Adult Promise Programs and TAP Help Completion Efforts | Edcor

Adult Promise Programs and TAP Help Completion Efforts

Adult Promise Programs are relatively new in higher education. Until recently most promise programs have focused on providing financial aid for traditional age college students. New Adult Promise Programs are focusing on adult higher education students for a very important reason. Adult students are a group that can help increase completion rates in the United States. Adults who have some college but haven’t attained a degree are a promising population for completing a degree or certification. Lumina Foundation developed its Adult Promise initiative as part of Lumina’s goal to increase the number of adults with a degree or certification to 60 percent by 2025.

This initiative, which started with a group of four states last year, has given grants to a group of six additional states that showed they were making a commitment to adult higher education students. For example, these states offer financial aid to adult students and are committed to fair outcomes for minority students. They also have state leaders, employers and higher education institutions that have demonstrated interest in helping adults complete their education.

The support offered by the Lumina Program and other Adult Promise Programs will benefit many. Almost 40 percent of undergraduate students are over age 25. These students must be successful if states are going to meet attainment goals, such as those set by Lumina, and also meet their workforce needs. The number of high school graduates, alone, pursuing higher education won’t meet states goals and needs; the adult population will make up the educated population that states and employers need.

The State Higher Education Executive Officers Association (SHEEO) report “Implications and Importance of Adult Promise Programs” explains the importance of Adult Promise Programs. The report states that most states have ambitions goals to increase postsecondary attainment and it is important that they do so. But it takes involvement from many stakeholders. “None will accomplish its goal without closing equity gaps and increasing the number of adults over age 25 with a postsecondary credential. Given declining projections of high school graduates in most states, states must focus on adult learners to reach the level of attainment necessary for 21st century economic and workforce demands.”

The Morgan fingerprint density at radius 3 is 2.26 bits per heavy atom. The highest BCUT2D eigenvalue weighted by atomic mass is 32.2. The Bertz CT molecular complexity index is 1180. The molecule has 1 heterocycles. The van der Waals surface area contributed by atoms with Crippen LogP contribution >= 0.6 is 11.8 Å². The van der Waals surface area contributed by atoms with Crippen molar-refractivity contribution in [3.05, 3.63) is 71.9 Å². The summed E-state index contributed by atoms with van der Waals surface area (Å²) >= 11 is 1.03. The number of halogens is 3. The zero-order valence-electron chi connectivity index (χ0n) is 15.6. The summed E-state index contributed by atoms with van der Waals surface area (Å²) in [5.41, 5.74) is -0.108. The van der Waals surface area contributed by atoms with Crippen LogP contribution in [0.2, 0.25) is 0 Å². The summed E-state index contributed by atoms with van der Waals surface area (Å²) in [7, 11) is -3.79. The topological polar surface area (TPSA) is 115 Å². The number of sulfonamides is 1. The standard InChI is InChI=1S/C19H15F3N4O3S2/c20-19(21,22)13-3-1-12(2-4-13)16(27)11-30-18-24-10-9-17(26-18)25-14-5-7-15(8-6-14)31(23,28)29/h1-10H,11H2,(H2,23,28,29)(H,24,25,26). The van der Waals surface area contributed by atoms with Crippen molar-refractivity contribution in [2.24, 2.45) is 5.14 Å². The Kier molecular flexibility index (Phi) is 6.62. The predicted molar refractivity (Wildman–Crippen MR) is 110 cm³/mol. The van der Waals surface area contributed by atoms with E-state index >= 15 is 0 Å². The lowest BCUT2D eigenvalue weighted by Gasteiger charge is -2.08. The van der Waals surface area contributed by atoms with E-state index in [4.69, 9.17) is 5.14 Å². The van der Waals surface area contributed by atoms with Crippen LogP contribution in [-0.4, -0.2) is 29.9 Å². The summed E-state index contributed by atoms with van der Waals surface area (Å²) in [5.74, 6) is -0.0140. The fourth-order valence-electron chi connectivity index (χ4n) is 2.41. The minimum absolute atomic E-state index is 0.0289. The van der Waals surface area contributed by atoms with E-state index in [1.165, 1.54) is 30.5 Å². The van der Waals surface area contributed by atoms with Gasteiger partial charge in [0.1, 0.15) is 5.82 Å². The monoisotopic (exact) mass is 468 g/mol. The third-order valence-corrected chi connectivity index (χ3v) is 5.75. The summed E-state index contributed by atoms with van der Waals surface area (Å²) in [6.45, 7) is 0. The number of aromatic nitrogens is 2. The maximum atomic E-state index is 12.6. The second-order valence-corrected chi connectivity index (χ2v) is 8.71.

The SHEEO report defines components that Adult Promise programs should cover. First, they should make an effort to reach out and recruit adult learners, and help them enroll and apply for financial aid. Second, they should offer support services like prior learning assessments and scheduling that set student up for success. And third, they should offer emergency grants that help keep students enrolled during an emergency.

A comprehensive tuition assistance program is a complement to an Adult Promise program in many ways. TAP isn’t intended to cover all the “shoulds” of a program – they are the responsibilities of states and higher education organizations. But a tuition assistance program provides support in many of the same ways.

First, tuition assistance provides workers with opportunities to enroll for classes and have financial support. Businesses can recruit employees and build a workforce from within. Second, while higher education institutions can offer prior learning assessments, businesses can include the value of those programs in their tuition programs. Allowing employees to earn credit for their prior and earned knowledge helps move them toward degree completion faster. Including counseling as a key component of TAP also help students find the most direct path to success. Third, the financial support of tuition assistance can provide stability for students working toward completion. Students have support that helps them work toward career goals as they achieve completion of their higher education goals. TAP gives students financial help that has an immediate impact on their lives and provides the ability for them to move forward with growth in their career.

Adult Promise Programs are more than just a financial commitment to provide tuition and fees for adult students, the SHEEO report states. With the support of schools and states they are “an excellent vehicle for delivering additional support and services to adult learners, who are currently underserved in higher education.”

Tuition assistance offers this and more. It offers a means to an education that many adults may never have been able to access before. It supports many students who have been and still are underserved financially and who need academic support. A comprehensive tuition plan can include counseling and direction that aid in education attainment and career growth. Tuition assistance plans can show adults how they can work to fill needs in the labor market and secure their own futures.